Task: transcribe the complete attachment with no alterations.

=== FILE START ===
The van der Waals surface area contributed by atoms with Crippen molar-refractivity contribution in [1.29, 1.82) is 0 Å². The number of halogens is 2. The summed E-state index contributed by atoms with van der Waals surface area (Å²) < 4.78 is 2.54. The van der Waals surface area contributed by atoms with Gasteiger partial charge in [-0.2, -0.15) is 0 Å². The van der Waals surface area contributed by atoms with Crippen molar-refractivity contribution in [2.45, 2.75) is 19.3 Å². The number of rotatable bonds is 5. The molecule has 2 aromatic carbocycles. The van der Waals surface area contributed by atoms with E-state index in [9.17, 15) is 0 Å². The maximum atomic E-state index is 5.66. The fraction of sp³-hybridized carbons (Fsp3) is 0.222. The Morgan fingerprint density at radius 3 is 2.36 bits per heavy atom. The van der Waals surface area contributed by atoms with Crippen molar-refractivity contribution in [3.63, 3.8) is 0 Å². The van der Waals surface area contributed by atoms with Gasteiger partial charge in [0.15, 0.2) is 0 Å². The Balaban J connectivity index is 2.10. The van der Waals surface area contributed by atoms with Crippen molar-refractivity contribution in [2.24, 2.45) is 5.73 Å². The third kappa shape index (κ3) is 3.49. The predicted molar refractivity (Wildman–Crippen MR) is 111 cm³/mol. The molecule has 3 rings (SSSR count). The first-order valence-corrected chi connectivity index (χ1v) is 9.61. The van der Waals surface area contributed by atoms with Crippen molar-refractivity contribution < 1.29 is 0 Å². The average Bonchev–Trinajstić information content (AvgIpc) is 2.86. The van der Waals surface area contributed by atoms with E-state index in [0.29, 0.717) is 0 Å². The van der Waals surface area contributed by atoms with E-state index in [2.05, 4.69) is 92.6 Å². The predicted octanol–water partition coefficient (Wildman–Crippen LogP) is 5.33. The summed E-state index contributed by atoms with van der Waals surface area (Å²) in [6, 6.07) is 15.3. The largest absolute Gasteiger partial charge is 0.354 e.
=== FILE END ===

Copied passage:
The van der Waals surface area contributed by atoms with Crippen molar-refractivity contribution in [1.29, 1.82) is 0 Å². The number of halogens is 2. The summed E-state index contributed by atoms with van der Waals surface area (Å²) < 4.78 is 2.54. The van der Waals surface area contributed by atoms with Gasteiger partial charge in [-0.2, -0.15) is 0 Å². The van der Waals surface area contributed by atoms with Crippen molar-refractivity contribution in [2.45, 2.75) is 19.3 Å². The number of rotatable bonds is 5. The molecule has 2 aromatic carbocycles. The van der Waals surface area contributed by atoms with E-state index in [9.17, 15) is 0 Å². The maximum atomic E-state index is 5.66. The fraction of sp³-hybridized carbons (Fsp3) is 0.222. The Morgan fingerprint density at radius 3 is 2.36 bits per heavy atom. The van der Waals surface area contributed by atoms with Crippen molar-refractivity contribution in [3.63, 3.8) is 0 Å². The van der Waals surface area contributed by atoms with Gasteiger partial charge in [0.15, 0.2) is 0 Å². The Balaban J connectivity index is 2.10. The van der Waals surface area contributed by atoms with Crippen molar-refractivity contribution in [2.24, 2.45) is 5.73 Å². The third kappa shape index (κ3) is 3.49. The predicted molar refractivity (Wildman–Crippen MR) is 111 cm³/mol. The molecule has 3 rings (SSSR count). The first-order valence-corrected chi connectivity index (χ1v) is 9.61. The van der Waals surface area contributed by atoms with Crippen molar-refractivity contribution < 1.29 is 0 Å². The average Bonchev–Trinajstić information content (AvgIpc) is 2.86. The van der Waals surface area contributed by atoms with E-state index in [0.29, 0.717) is 0 Å². The van der Waals surface area contributed by atoms with E-state index in [2.05, 4.69) is 92.6 Å². The predicted octanol–water partition coefficient (Wildman–Crippen LogP) is 5.33. The summed E-state index contributed by atoms with van der Waals surface area (Å²) in [6, 6.07) is 15.3. The largest absolute Gasteiger partial charge is 0.354 e.